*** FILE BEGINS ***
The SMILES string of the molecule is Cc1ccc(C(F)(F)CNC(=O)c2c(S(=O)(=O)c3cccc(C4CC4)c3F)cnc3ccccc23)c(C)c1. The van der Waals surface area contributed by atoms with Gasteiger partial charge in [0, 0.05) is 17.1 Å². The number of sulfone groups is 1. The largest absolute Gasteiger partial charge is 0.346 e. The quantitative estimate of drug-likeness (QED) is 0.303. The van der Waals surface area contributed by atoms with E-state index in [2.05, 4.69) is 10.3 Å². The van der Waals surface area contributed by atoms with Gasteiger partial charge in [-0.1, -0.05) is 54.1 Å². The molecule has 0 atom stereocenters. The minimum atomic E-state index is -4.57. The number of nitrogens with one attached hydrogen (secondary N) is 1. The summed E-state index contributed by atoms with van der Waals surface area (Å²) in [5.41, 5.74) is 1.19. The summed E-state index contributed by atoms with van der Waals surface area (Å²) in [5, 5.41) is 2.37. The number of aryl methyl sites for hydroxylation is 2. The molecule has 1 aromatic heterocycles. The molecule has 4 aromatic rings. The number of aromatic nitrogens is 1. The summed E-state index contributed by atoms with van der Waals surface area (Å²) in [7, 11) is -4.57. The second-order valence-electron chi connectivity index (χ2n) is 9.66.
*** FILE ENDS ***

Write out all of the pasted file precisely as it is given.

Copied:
The SMILES string of the molecule is Cc1ccc(C(F)(F)CNC(=O)c2c(S(=O)(=O)c3cccc(C4CC4)c3F)cnc3ccccc23)c(C)c1. The van der Waals surface area contributed by atoms with Gasteiger partial charge in [0, 0.05) is 17.1 Å². The number of sulfone groups is 1. The largest absolute Gasteiger partial charge is 0.346 e. The quantitative estimate of drug-likeness (QED) is 0.303. The van der Waals surface area contributed by atoms with E-state index in [2.05, 4.69) is 10.3 Å². The van der Waals surface area contributed by atoms with Gasteiger partial charge in [-0.1, -0.05) is 54.1 Å². The molecule has 0 atom stereocenters. The minimum atomic E-state index is -4.57. The number of nitrogens with one attached hydrogen (secondary N) is 1. The summed E-state index contributed by atoms with van der Waals surface area (Å²) in [5.41, 5.74) is 1.19. The summed E-state index contributed by atoms with van der Waals surface area (Å²) in [5, 5.41) is 2.37. The number of aryl methyl sites for hydroxylation is 2. The molecule has 1 aromatic heterocycles. The molecule has 4 aromatic rings. The number of aromatic nitrogens is 1. The summed E-state index contributed by atoms with van der Waals surface area (Å²) in [7, 11) is -4.57. The second-order valence-electron chi connectivity index (χ2n) is 9.66.